A Day at the Fair: Impressions from the China-South Asia Expo


After much excitement on the part of merchants and nervous anticipation on the part of the local authorities, Kunming’s 1st Annual China-South Asia Expo came to a close on Monday. By all accounts the Expo was a great success and went off without a hitch. Fellow ExSE blogger Brian Eyler and I both attended the trade expo on Monday afternoon; the following is a record of our visit.

Monday was not only our most ideal time to attend the Expo, but it also was perfect for most other Kunmingers as they had the day off in honor of Dragon Boat Festival. Therefore, the lines were long and pavilions packed, and it took us more than 45 minutes to finally enter the Expo itself. Our first stop was the Main Hall, where the opening ceremonies were held. Flags from every country represented at the Expo and throngs of visitors taking a rest on the floor. A looped video promoting China-South Asia ties was playing in English with Chinese subtitles. However the English was worded awkwardly and sounded like it was copied directly from Google Translate. Both Brian and I agreed that future consideration towards the translation of materials might make a better impression on international visitors to the Expo given English is designated as the normative language communication between China and South Asia.  In the Main Hall we were stopped by a friendly group of local Expo volunteers who wanted us to be part of their souvenir photo collection.

Our first stop in the trade expo pavilion was at a booth from the Cambodian Ministry of Commerce. Manning the booth was a Cambodian merchant in his mid-twenties. This was his first time in China, and he was selling jewelry at the Expo, similar to many of his compatriots. He said that business had been booming, and he was almost all sold out of his stock. In order to attend the Expo, he applied through the Cambodian Ministry of Commerce, which arranged his visa, Expo registration, and five day booth rental. Despite having to pay for food and lodging himself, he still managed to turn a small profit at the Expo and plans to return next year.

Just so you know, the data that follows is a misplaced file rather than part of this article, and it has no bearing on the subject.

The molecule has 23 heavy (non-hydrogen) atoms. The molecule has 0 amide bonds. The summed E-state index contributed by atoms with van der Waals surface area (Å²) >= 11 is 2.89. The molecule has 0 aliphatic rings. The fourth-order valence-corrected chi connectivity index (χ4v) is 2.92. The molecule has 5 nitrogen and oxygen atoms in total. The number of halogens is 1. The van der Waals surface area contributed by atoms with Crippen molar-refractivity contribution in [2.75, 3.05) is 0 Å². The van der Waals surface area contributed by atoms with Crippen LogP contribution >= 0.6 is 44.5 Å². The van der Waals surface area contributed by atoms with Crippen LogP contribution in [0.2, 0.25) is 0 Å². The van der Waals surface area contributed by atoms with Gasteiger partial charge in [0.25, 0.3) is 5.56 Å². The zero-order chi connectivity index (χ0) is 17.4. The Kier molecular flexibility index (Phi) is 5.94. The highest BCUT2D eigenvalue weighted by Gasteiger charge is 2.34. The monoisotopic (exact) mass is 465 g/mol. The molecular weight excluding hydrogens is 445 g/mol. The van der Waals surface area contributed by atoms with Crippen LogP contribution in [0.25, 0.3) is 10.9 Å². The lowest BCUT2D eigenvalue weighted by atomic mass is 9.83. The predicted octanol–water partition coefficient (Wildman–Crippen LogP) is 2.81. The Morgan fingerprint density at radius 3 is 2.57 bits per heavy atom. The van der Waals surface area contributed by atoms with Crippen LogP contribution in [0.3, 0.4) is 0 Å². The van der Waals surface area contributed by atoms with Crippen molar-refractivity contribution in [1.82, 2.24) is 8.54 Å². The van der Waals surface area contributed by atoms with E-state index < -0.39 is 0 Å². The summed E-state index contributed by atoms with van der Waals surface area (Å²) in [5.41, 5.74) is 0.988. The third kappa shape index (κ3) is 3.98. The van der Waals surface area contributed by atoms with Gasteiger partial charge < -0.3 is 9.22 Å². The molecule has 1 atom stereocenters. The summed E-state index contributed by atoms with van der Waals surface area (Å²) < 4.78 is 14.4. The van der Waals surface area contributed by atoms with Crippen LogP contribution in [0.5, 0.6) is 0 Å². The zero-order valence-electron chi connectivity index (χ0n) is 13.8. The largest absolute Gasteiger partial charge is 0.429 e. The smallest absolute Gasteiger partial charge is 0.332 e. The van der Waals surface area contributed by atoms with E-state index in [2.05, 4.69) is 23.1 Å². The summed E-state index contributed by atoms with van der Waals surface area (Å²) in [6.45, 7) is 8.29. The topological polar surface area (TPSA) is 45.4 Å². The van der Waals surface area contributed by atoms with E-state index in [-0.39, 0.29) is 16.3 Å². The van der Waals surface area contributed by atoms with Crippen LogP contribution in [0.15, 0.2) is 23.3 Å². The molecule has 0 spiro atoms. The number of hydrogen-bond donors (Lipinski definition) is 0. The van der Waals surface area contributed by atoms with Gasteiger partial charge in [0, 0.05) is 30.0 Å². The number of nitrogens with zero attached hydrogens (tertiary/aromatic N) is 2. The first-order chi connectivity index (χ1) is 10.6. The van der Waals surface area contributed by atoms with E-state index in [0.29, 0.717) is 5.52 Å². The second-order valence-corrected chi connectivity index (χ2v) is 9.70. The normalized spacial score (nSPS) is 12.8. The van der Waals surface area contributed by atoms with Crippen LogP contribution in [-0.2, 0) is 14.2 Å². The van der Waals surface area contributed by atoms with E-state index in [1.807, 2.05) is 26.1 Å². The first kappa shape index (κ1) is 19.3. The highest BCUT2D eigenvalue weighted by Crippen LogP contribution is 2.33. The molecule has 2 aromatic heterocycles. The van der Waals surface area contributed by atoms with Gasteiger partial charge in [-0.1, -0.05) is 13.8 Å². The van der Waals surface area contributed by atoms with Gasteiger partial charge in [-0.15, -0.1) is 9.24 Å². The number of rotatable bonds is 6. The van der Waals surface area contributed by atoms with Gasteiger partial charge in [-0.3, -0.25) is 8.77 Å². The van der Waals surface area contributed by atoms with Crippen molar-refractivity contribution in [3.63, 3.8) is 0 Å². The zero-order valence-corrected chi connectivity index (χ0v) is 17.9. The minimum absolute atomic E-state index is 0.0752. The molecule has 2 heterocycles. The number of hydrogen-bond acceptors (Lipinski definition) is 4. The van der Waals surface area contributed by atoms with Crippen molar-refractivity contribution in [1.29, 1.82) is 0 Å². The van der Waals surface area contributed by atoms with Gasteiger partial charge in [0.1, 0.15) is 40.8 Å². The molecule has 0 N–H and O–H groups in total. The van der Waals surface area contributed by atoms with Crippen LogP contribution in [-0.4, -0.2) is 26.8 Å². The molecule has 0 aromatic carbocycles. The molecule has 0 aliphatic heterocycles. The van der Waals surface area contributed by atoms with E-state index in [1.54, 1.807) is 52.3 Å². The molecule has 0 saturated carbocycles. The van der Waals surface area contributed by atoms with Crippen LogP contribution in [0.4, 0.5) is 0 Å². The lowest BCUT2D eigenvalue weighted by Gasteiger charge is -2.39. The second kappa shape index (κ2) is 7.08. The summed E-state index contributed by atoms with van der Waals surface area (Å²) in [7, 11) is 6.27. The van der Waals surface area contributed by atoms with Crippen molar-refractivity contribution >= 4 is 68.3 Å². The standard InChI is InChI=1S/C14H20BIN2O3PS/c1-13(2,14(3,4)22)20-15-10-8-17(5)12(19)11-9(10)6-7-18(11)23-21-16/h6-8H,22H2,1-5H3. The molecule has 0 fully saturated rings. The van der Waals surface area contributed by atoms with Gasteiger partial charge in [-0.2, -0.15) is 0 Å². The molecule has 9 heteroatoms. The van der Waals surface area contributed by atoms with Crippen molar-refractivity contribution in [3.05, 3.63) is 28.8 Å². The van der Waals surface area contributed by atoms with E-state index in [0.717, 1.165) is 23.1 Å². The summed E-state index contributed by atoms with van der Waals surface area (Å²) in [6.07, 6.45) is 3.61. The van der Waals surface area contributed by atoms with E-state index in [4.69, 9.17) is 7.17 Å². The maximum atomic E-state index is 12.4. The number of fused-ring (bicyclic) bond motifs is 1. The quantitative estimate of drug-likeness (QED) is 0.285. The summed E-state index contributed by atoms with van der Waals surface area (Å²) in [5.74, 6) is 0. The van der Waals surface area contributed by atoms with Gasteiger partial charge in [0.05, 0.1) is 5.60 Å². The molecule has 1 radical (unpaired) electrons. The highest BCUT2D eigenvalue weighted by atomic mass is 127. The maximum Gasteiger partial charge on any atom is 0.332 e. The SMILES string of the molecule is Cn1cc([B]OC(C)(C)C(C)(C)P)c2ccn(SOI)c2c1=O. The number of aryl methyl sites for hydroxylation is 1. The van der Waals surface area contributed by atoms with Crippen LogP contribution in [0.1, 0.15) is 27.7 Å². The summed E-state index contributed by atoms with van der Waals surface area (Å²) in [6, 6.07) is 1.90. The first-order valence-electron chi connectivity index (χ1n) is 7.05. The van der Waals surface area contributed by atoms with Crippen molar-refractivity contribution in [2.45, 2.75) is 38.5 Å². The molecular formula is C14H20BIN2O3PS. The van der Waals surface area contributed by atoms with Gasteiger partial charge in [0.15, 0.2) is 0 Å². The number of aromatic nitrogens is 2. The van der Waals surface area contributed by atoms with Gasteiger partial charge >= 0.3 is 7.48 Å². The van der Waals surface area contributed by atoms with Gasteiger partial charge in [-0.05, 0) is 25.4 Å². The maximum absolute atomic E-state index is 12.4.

Further down the aisle was a group of Lao merchants selling jewels. What caught our attention at this booth was that the merchants looked more Indian than Lao. After talking with them for a few minutes, we found out exactly what the situation was. They indeed were ethnically Indian, but were also Lao PDR citizens. They were from two of Vientiane’s twenty Indian families and had roots in Laos stretching back more than fifty years. Before the revolution in 1973, over 20,000 ethnic Indians called Vientiane their home. However, the vast majority fled the country during the Seventies and now only 200 ethnic Indians remain in the city. Most are involved in trade, though one family owns Nazim Indian Restaurant, an ExSE favorite.

Next to our Lao friends were two traders from Brunei, ASEAN’s smallest member state. These two men dealt in the aromatic woods trade. A notoriously dangerous business that ExSE will cover in a future post, aromatic woods is big bucks these days and the traders from Brunei are a perfect example. Their company holds the sole monopoly on selling native aromatic woods for export in Brunei. The sample that they showed cost $15/gram and weighing in at nine kilograms, cost over $135,000. Their business in Kunming went well, but while the Chinese market for these woods is certainly growing, the best business is further west. According to the merchant, buyers from the United Arab Emirates and Qatar still account for the largest percentage of his sales.